Homo (in press)
Modern human origins in Australasia: Testing the predictions of competing models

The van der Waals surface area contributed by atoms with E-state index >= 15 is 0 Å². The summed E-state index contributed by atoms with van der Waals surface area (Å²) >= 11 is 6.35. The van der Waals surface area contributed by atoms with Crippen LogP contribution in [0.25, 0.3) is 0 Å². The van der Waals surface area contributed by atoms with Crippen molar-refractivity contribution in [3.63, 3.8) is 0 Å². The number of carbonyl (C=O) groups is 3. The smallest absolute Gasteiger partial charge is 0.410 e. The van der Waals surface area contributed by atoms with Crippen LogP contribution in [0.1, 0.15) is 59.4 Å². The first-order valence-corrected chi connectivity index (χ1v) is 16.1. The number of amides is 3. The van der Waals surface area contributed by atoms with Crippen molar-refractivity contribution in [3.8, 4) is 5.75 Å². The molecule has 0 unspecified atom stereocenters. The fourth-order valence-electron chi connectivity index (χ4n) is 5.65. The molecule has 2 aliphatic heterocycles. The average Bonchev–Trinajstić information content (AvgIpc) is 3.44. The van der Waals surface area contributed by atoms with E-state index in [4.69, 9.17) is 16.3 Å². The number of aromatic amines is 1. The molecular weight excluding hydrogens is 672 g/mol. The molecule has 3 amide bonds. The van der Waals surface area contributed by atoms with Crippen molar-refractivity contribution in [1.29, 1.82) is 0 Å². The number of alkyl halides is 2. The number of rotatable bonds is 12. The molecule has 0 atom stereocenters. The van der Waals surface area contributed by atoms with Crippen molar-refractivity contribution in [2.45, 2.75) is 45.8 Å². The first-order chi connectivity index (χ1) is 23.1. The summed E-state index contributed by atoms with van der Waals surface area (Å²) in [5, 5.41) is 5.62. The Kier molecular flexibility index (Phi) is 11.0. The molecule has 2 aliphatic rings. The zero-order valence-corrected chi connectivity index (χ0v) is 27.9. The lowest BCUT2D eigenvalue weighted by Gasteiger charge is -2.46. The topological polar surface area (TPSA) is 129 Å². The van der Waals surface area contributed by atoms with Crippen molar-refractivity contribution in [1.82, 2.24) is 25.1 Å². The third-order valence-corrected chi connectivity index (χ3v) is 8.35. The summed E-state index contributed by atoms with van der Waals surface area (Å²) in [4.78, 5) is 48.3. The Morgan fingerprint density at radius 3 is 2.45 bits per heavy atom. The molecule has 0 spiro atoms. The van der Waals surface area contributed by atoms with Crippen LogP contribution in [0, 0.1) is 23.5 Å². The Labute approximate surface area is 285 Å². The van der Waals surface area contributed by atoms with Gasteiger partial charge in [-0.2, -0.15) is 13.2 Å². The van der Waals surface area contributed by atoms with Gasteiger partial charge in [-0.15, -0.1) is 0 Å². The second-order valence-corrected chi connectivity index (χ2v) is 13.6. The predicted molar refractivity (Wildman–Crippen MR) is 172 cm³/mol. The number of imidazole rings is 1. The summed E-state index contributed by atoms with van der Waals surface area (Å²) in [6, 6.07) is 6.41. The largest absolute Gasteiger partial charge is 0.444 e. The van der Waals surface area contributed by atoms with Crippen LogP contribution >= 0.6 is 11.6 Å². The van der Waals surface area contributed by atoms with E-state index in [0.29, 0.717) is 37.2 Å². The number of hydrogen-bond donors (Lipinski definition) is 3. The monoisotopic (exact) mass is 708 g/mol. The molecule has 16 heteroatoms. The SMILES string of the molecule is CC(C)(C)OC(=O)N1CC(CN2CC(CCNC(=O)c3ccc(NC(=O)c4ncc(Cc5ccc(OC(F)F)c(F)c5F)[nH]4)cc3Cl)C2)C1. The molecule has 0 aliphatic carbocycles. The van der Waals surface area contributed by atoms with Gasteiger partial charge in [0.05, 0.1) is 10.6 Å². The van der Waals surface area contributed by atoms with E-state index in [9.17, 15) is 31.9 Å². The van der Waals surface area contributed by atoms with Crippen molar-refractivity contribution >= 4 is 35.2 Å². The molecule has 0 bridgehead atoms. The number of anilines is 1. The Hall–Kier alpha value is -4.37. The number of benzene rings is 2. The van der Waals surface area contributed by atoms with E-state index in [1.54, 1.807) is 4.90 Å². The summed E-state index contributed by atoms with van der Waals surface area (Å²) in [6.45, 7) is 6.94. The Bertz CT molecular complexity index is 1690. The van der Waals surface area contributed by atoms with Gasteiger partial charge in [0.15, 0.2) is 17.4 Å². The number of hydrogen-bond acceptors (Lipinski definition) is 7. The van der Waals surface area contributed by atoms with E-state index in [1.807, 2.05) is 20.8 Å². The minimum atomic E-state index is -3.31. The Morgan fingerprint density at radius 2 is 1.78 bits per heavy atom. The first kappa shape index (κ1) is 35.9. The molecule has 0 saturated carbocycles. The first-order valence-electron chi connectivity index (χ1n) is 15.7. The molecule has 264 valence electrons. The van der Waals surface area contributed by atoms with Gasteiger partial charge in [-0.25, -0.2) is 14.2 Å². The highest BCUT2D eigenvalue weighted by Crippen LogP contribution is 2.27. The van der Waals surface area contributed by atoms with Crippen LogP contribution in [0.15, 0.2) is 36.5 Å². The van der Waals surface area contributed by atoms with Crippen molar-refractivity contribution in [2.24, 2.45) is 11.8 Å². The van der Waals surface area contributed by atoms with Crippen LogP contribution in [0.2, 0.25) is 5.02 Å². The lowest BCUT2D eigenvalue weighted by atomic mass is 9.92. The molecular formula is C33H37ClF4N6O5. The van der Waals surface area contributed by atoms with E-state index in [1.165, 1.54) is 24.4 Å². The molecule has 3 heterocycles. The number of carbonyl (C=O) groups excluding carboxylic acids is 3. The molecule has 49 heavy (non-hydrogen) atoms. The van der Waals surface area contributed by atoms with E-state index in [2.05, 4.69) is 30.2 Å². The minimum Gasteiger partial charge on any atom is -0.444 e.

The evolutionary background to the emergence of modern humans remains controversial. Four models have been proposed to explain this process and each has clearly definable and testable predictions about the geographical origins of early Australians and their possible biological interaction with other Pleistocene populations. The present study considers the phenetic affinities of early Australians from Kow Swamp (KS 1 and KS 5) and Keilor to Pleistocene Africans and Asians from calvarial dimensions. The study includes analyses employing log-transformed and size-corrected (Mosimann variables) data. The strongest signals to emerge are as follows: (1) a phenetic pattern in which Australians are most like each other, (2) all three crania possess a mosaic of archaic and modern features, (3) Kow Swamp crania also show strong affinities to archaic remains, (4) Keilor is more modern than KS 1 and KS 5 and (5) Keilor shows affinities to Pleistocene East Asian modern crania (Liujiang and Upper Cave 101) providing evidence for a broad regional morphology. The results refute the predictions of multi-species replacement models for early Australians but are consistent with single-species models. Combined with published evidence from DNA, the present study indicates that the Assimilation model presently offers the best explanation for the origins of Pleistocene Australians.